Figures of Alterity in the Nineteenth Century

Module code: FR3043

Module co-ordinator: Dr Marion Krauthaker

This module deals with ideologies and articulations of alterity in the nineteenth-century novel and short story, at a time when French fiction was largely preoccupied with describing the dominant figures, structures, and norms of contemporary society. It examines the ways in which writers represent the marginal, foreign, exotic, and subversive.

The texts and films studied will reveal how the encounter between individual experience and the nineteenth-century public sphere fostered conflict, resistance, and potential transgression. The module will concentrate on four marginal and isolated identities in context: an oppressed bisexual female, a romantic foreigner, a cross-dresser whose real sex has been hidden, and a hermaphrodite. In different ways, these figures aim for an ideal that transcends utilitarianism, bourgeois conformity, and a restrictive binary system of gender identification.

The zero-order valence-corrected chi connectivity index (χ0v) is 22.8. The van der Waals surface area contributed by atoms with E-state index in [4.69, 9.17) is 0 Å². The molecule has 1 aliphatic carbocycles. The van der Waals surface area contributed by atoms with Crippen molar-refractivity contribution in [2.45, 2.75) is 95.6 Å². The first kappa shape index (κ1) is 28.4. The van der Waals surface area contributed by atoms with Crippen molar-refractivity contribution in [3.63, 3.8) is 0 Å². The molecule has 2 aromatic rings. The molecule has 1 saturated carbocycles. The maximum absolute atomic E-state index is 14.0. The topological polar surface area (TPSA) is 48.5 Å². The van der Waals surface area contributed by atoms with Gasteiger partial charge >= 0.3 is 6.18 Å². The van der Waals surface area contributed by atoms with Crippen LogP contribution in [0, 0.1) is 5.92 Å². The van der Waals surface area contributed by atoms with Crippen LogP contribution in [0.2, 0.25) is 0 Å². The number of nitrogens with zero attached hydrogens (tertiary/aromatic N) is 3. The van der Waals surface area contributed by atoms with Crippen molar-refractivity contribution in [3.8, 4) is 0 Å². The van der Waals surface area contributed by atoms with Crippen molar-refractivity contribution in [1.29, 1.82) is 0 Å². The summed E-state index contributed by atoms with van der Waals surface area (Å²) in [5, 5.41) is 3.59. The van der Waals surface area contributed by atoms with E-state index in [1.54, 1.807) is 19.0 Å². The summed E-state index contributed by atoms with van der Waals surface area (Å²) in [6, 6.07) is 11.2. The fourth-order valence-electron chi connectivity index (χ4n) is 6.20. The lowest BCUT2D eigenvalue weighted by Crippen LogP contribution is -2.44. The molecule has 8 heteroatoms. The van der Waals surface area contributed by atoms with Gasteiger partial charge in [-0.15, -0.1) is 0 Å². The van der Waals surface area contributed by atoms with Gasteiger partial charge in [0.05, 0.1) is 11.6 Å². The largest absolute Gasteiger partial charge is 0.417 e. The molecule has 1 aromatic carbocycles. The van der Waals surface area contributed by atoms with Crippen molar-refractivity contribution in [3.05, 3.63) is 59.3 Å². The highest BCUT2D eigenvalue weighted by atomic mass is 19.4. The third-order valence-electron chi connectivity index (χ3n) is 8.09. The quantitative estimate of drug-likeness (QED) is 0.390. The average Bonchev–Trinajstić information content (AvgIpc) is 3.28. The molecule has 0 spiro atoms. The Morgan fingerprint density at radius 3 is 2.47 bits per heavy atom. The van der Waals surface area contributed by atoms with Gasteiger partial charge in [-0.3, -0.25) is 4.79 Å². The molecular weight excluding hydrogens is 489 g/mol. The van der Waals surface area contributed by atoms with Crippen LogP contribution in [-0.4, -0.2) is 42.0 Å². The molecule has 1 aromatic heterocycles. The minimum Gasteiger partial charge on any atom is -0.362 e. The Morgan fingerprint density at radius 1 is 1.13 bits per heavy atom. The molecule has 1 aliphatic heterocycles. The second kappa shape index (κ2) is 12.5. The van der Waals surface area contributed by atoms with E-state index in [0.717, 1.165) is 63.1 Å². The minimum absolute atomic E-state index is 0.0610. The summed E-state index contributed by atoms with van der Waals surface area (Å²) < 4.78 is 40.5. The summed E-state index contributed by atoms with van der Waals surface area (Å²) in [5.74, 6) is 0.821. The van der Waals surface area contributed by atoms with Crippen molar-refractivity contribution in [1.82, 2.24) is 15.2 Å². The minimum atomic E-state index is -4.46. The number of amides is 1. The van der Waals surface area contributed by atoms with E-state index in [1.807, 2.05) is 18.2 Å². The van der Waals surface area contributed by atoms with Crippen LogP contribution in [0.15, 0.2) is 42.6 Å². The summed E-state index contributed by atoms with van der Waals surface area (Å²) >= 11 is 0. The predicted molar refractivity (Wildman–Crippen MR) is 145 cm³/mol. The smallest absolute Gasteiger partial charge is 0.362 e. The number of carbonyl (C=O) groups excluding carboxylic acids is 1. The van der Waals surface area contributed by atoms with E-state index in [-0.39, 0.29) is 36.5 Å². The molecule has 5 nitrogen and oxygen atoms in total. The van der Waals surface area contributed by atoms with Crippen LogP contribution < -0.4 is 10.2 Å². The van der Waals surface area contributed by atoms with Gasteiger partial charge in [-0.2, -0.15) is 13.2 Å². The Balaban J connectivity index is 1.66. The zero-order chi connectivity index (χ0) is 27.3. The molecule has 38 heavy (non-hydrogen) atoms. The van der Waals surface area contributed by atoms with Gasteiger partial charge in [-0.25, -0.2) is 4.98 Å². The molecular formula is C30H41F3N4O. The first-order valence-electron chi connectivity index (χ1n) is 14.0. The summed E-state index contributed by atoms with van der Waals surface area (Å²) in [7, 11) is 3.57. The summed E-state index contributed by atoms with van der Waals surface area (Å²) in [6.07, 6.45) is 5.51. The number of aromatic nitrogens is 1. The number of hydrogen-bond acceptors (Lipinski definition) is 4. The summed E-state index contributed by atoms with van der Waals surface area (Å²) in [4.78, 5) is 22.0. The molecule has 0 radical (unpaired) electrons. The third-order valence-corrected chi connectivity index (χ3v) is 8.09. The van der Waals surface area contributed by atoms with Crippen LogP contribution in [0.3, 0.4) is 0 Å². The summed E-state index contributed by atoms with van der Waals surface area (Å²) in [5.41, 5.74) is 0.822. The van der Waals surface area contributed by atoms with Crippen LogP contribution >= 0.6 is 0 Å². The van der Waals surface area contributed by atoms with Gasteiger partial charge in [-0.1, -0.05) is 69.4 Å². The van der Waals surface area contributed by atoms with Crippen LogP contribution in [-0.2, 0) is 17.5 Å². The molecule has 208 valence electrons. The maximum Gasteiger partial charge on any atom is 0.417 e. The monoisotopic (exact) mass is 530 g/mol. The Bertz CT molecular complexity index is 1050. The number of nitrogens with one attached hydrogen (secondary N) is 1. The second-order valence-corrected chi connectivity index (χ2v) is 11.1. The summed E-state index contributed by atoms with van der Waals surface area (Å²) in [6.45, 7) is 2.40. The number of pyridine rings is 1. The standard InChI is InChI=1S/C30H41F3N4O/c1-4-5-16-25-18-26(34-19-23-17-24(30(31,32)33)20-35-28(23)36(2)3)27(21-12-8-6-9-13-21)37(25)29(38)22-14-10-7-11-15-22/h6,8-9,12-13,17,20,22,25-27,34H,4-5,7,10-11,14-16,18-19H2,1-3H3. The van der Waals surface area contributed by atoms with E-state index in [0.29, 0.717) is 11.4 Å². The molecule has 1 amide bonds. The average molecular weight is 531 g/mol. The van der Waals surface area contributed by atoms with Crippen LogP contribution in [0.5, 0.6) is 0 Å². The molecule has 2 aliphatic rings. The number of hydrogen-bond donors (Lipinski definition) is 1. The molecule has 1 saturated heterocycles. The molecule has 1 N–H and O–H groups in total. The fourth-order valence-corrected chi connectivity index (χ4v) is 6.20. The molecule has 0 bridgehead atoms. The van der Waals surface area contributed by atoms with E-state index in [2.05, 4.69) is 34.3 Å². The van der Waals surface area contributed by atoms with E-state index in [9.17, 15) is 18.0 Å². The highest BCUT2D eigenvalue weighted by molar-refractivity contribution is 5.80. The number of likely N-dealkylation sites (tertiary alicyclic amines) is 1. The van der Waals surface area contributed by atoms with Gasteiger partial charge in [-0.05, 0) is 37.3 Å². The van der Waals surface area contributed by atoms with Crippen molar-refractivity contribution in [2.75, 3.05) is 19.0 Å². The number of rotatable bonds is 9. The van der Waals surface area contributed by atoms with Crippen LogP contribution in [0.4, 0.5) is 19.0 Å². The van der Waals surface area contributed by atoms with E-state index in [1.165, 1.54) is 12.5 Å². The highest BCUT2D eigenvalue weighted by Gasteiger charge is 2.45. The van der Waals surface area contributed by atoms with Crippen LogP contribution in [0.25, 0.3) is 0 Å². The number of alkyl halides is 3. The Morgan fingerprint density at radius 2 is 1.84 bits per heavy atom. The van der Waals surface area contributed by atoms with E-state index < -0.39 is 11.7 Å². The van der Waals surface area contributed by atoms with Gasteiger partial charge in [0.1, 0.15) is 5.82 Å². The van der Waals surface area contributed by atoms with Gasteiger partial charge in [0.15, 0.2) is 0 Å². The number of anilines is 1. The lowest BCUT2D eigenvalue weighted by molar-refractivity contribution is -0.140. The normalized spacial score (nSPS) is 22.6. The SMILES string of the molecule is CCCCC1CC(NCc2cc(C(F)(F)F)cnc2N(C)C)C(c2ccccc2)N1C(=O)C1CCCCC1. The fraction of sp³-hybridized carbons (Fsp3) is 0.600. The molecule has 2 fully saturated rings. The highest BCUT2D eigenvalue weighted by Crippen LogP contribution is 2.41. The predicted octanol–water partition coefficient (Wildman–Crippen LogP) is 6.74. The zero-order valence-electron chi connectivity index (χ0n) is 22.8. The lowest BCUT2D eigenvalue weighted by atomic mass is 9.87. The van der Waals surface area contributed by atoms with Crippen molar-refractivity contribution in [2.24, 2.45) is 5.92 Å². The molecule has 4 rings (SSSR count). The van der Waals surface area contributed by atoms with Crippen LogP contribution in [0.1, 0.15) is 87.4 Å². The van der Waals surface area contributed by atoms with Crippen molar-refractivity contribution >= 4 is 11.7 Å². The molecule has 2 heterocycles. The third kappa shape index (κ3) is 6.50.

In our examination of racial, social, cultural, and sexual otherness, specific themes for discussion will include gendered power relations; freedom, constraint, and fate; the destructive forces of desire; love, death, revenge, and the exotic; magic, mystery, myth, and demystification. Above all, the motif of alterity will permit an appreciation of the ways in which perspective is a major thematic as well as technical matter in nineteenth-century literature.

Set texts are likely to include:

  • Balzac, La fille aux yeux d'or
  • Stendhal, Mina de Vanghel
  • George Sand, Gabriel
  • Mystère Alexina (dir. René Féret, a film based on Les Souvenirs d'Herculine Barbin)


  • One small-group seminar presentation (15%)
  • One literature review (15%)
  • One coursework essay (2,500-3,000 words) (70%)